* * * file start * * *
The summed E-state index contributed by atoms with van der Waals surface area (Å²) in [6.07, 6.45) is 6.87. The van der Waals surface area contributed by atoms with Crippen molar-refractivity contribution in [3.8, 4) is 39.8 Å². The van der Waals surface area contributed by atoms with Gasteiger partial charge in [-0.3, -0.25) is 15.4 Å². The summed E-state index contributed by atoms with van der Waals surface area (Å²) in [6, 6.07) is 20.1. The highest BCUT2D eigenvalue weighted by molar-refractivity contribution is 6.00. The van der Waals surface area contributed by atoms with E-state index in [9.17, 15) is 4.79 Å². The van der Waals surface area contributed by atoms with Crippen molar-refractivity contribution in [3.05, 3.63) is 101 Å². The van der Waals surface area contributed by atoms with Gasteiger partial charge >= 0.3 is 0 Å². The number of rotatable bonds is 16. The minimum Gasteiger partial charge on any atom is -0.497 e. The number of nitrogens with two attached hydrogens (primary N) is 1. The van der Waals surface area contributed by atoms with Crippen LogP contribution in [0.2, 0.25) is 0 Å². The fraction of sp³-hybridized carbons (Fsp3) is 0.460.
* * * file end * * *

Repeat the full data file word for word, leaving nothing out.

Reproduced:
The summed E-state index contributed by atoms with van der Waals surface area (Å²) in [6.07, 6.45) is 6.87. The van der Waals surface area contributed by atoms with Crippen molar-refractivity contribution in [3.8, 4) is 39.8 Å². The van der Waals surface area contributed by atoms with Gasteiger partial charge in [-0.3, -0.25) is 15.4 Å². The summed E-state index contributed by atoms with van der Waals surface area (Å²) in [6, 6.07) is 20.1. The highest BCUT2D eigenvalue weighted by molar-refractivity contribution is 6.00. The van der Waals surface area contributed by atoms with E-state index in [9.17, 15) is 4.79 Å². The van der Waals surface area contributed by atoms with Crippen molar-refractivity contribution in [3.05, 3.63) is 101 Å². The van der Waals surface area contributed by atoms with Gasteiger partial charge >= 0.3 is 0 Å². The number of rotatable bonds is 16. The minimum Gasteiger partial charge on any atom is -0.497 e. The number of nitrogens with two attached hydrogens (primary N) is 1. The van der Waals surface area contributed by atoms with Crippen LogP contribution in [0.2, 0.25) is 0 Å². The fraction of sp³-hybridized carbons (Fsp3) is 0.460.